In the crowded and highly competitive chick-lit market a snappy title can go a long way. Ditto a promising storyline.
With her debut novel, The Jane Austen Marriage Manual, journalist Kim Izzo ticks both boxes. But for all that she might seek to emulate the author whose name inspires the title, Izzo's writing has little of her heroine's wit and wisdom.
Paraphrasing Austen's Pride and Prejudice, Izzo's opening lines, "It is a truth universally acknowledged that a single woman of 39 and in possession of a good complexion must be in want of a husband. And a baby. Unless you are me", pretty much sets the novel's tone.
Its narrator, 39-year-old Kate Shaw is a gratingly ditzy freelancer with a fashion magazine, covering maternity leaves and conjuring up lasagne and cupcakes for her pregnant colleagues. Having spent her life savings funding her philandering boyfriend's pipe dreams, Kate can no longer afford her own place and moves back home to live with her feckless mother and endlessly forbearing old gran.
Then the recession strikes, budgets are slashed and Kate finds herself out of a job. Worse, her beloved granny dies and her mother's gambling debts finally catch up with her.
Almost overnight Kate finds herself single, homeless and heartbroken.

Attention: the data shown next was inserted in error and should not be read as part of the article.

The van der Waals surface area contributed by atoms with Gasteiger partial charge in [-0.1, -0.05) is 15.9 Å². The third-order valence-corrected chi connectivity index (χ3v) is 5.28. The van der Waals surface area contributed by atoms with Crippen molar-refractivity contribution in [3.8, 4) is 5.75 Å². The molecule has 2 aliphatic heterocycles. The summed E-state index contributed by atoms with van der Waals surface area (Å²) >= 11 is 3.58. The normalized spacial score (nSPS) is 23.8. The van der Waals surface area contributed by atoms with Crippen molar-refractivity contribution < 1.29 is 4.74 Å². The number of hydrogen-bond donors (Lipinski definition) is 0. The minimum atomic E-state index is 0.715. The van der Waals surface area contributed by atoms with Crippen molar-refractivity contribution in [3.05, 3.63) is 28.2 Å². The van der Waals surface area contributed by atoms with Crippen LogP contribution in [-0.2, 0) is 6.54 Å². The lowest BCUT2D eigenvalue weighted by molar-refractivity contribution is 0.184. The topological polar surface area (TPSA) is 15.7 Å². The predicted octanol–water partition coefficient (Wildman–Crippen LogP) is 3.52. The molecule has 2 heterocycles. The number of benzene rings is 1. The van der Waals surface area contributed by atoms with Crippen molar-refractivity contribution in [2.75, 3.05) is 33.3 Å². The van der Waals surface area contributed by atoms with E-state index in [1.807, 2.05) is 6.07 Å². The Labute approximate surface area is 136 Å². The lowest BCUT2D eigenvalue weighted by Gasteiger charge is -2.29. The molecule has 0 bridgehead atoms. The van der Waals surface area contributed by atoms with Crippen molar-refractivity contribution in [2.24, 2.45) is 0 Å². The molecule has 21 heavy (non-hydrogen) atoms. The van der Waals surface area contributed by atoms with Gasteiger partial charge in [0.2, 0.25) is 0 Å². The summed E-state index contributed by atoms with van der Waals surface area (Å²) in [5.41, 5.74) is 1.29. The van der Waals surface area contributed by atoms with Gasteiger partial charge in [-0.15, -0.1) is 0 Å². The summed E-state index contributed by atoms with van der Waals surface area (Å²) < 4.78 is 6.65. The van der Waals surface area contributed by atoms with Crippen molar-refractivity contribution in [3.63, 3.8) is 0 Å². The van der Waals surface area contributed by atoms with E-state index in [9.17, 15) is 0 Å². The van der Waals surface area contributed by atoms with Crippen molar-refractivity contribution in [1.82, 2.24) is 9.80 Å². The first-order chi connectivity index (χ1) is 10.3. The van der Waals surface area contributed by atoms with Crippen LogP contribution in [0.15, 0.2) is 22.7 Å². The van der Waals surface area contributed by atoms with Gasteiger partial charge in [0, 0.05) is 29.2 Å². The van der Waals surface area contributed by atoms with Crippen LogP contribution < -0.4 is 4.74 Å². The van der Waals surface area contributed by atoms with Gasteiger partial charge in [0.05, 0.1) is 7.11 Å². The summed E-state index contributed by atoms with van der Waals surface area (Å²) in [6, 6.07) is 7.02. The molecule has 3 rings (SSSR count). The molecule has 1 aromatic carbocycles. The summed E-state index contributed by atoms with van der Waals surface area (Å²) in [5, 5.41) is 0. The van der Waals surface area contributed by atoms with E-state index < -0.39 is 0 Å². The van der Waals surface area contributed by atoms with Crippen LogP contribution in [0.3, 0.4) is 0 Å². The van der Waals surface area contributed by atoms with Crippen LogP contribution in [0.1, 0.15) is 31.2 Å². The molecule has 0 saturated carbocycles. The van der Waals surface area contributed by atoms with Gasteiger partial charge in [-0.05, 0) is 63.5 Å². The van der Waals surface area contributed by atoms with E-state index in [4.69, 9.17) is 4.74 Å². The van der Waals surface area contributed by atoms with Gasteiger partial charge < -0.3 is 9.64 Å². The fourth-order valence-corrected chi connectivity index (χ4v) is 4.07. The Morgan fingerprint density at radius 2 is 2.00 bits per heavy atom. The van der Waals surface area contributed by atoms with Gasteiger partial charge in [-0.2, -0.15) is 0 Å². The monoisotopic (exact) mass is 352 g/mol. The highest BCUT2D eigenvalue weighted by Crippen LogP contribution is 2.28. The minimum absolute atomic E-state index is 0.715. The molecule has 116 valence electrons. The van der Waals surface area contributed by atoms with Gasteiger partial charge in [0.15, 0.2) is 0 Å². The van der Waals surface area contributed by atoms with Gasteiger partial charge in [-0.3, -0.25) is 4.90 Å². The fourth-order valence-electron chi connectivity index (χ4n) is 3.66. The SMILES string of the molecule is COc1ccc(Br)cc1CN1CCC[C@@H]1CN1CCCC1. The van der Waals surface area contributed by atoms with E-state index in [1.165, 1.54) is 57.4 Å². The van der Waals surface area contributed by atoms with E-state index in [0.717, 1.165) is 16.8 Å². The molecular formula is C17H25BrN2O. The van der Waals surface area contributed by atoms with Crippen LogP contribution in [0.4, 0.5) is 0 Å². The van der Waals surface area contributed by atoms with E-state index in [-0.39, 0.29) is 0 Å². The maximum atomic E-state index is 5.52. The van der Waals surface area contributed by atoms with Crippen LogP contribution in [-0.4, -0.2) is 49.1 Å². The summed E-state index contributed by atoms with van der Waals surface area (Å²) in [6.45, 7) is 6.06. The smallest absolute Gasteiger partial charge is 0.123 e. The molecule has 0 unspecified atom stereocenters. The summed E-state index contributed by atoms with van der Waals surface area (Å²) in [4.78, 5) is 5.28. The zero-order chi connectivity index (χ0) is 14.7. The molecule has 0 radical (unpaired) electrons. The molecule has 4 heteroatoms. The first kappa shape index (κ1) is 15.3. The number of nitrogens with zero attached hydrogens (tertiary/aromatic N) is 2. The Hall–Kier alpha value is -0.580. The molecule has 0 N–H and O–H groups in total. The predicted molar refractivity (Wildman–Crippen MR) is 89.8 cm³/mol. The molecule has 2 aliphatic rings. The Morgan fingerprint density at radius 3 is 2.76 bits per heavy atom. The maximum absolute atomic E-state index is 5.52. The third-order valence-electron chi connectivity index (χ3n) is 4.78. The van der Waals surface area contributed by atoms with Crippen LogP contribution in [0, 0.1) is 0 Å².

Then serendipitously she is commissioned to write an article exploring the premise of Jane Austen's most celebrated work: is it possible, at a certain age, to marry well? Spurred on by the need to provide for her increasingly impecunious family, Kate decides to find out for herself and resolves to bag herself a rich man before she turns 40: less than a year in which to track down and capture Mr Right - or at least Mr Right Enough.
So far so quintessentially chick-lit; a genre which can be wonderfully entertaining. Alas, although our heroine - now boasting an aristocratic title (albeit one bought online as a joke) - duly takes a well-worn path through the upmarket watering holes of Palm Beach, St Moritz and London in pursuit of her quarry, it never quite takes off.
Because nobody - not Kate, her disparate conquests, or her bland gal pals - ever really engages; not least because, as evidenced in their clunky, repetitive and inconsequential exchanges, they never really convincingly connect with each other
Izzo may well aspire to the insight, clarity and peerless prose of her English literary heroine - but Austen she ain't.